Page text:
The transponder in disk design includes, in addition to the transponder chip, a circular antenna that runs near the lateral surface inside the disk-shaped injection-molded housing. Due to the coaxial arrangement of the disk transponder and the cylinder-shaped bottle, the following inventive advantages are ensured: uniform orientation of the transponder coils in bottles standing in parallel, ensuring a minimum spacing (=bottle diameter) of the coil axes, a large coil area relative to the vessel, and thus a high energy transmission and range. Further advantages of this arrangement are the protected position and thus stable fixation of the transponder in the hollow of the base, the possibility to attach a transponder to thin-walled and small vessels and vessels having small radii of curvature.
A further embodiment with comparable advantages is a Petri dish (a shallow, cylinder-shaped vessel) on whose base or lid a smart label, i.e. a self-adhesive transponder label, is affixed from outside in such a way that the transponder coil runs around the cylinder axis. Here, a circular smart label is preferably affixed concentrically such that the cylinder axis passes through the area of the transponder coil.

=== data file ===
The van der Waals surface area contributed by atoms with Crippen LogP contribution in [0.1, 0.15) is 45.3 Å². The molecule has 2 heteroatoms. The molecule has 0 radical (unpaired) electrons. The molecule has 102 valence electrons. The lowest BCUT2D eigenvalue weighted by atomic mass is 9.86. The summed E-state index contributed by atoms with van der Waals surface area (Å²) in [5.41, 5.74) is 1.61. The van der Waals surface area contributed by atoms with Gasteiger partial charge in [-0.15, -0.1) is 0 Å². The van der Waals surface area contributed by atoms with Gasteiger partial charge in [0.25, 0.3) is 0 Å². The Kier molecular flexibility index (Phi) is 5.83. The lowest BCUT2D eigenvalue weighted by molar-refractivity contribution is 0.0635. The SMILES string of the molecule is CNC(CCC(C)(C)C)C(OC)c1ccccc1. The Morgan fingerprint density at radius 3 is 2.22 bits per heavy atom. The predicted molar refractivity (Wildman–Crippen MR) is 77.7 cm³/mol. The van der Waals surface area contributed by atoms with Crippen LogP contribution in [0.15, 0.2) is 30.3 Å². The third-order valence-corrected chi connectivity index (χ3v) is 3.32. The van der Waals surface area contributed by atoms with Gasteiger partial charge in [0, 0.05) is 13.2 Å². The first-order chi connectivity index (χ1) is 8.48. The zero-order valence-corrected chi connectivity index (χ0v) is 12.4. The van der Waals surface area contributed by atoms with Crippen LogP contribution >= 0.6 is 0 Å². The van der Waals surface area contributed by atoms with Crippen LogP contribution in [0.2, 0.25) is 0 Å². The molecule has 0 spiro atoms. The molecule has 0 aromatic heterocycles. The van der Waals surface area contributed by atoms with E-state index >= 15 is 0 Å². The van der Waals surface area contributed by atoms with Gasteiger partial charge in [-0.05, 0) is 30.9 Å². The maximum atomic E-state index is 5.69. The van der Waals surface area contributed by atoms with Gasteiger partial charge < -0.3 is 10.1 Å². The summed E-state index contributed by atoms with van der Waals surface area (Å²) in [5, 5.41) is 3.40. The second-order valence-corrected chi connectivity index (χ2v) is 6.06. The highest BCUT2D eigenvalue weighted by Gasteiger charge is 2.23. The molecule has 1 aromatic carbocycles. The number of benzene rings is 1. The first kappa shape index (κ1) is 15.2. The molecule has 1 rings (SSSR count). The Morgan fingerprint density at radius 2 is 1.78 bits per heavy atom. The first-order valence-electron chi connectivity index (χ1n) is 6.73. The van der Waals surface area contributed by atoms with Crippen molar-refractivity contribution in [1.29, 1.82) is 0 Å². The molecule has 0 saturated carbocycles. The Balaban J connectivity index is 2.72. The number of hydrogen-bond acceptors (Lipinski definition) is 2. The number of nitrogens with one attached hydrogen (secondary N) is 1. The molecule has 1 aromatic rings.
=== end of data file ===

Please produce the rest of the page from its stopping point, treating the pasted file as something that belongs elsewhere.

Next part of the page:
FIG. 3 shows the manufacture of an RFID bottle with the aid of a self-adhesive semifinished transponder product. The self-adhesive semifinished transponder product 20 (FIG. 3a) is assembled on a self-adhesive foil 3 and comprises the transponder chip 21, circuit paths 22 for assembling the transponder coil and two bonding wires 23 for connecting the two outer circuit paths with the chip 21. The circuit paths 22 are disposed such that their open ends are contacted with each other when the semifinished transponder product is glued to a cylinder-shaped object having a specified perimeter. To ensure a reliable contact, a conductive adhesive (silver conductive adhesive) is applied to the contact sites prior to gluing together.